Structure of oxidized bacteriophage T4 glutaredoxin (thioredoxin). Refinement of native and mutant proteins.Eklund, H., Ingelman, M., Soderberg, B.O., Uhlin, T., Nordlund, P., Nikkola, M., Sonnerstam, U., Joelson, T., Petratos, K.
(1992) J Mol Biol 228: 596-618
- PubMed: 1453466
- DOI: https://doi.org/10.1016/0022-2836(92)90844-a
- Primary Citation of Related Structures:
- PubMed Abstract:
The structure of wild-type bacteriophage T4 glutaredoxin (earlier called thioredoxin) in its oxidized form has been refined in a monoclinic crystal form at 2.0 A resolution to a crystallographic R-factor of 0.209. A mutant T4 glutaredoxin gives orthorhombic crystals of better quality. The structure of this mutant has been solved by molecular replacement methods and refined at 1.45 A to an R-value of 0.175. In this mutant glutaredoxin, the active site residues Val15 and Tyr16 have been substituted by Gly and Pro, respectively, to mimic that of Escherichia coli thioredoxin. The main-chain conformation of the wild-type protein is similar in the two independently determined molecules in the asymmetric unit of the monoclinic crystals. On the other hand, side-chain conformations differ considerably between the two molecules due to heterologous packing interactions in the crystals. The structure of the mutant protein is very similar to the wild-type protein, except at mutated positions and at parts involved in crystal contacts. The active site disulfide bridge between Cys14 and Cys17 is located at the first turn of helix alpha 1. The torsion angles of these residues are similar to those of Escherichia coli thioredoxin. The torsion angle around the S-S bond is smaller than that normally observed for disulfides: 58 degrees, 67 degrees and 67 degrees for wild-type glutaredoxin molecule A and B and mutant glutaredoxin, respectively. Each sulfur atom of the disulfide cysteines in T4 glutaredoxin forms a hydrogen bond to one main-chain nitrogen atom. The active site is shielded from solvent on one side by the beta-carbon atoms of the cysteine residues plus side-chains of residues 7, 9, 21 and 33. From the opposite side, there is a cleft where the sulfur atom of Cys14 is accessible and can be attacked by a nucleophilic thiolate ion in the initial step of the reduction reaction.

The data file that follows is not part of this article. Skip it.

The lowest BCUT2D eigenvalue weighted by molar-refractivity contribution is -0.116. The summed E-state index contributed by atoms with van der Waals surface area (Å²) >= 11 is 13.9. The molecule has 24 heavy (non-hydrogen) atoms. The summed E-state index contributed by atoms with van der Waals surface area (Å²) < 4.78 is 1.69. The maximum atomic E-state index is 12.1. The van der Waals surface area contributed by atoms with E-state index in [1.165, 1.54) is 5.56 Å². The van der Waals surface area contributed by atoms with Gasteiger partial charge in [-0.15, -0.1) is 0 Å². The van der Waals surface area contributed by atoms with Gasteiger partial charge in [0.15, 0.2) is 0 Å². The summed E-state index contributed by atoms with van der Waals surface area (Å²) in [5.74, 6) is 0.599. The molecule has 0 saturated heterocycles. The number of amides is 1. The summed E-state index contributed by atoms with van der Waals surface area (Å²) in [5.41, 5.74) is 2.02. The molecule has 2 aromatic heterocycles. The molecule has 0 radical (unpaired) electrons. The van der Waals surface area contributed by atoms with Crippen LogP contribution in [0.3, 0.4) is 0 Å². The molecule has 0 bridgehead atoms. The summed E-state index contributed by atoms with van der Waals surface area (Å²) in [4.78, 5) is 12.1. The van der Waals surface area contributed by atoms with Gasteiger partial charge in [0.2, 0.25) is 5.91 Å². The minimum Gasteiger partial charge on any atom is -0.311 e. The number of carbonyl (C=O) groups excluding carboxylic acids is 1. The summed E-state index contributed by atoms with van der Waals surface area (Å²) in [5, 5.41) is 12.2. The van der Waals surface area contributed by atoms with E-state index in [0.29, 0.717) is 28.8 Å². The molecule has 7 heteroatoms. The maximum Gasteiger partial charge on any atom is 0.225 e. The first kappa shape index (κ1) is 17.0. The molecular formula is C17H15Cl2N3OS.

Department of Molecular Biology, Swedish University of Agricultural Sciences, Uppsala.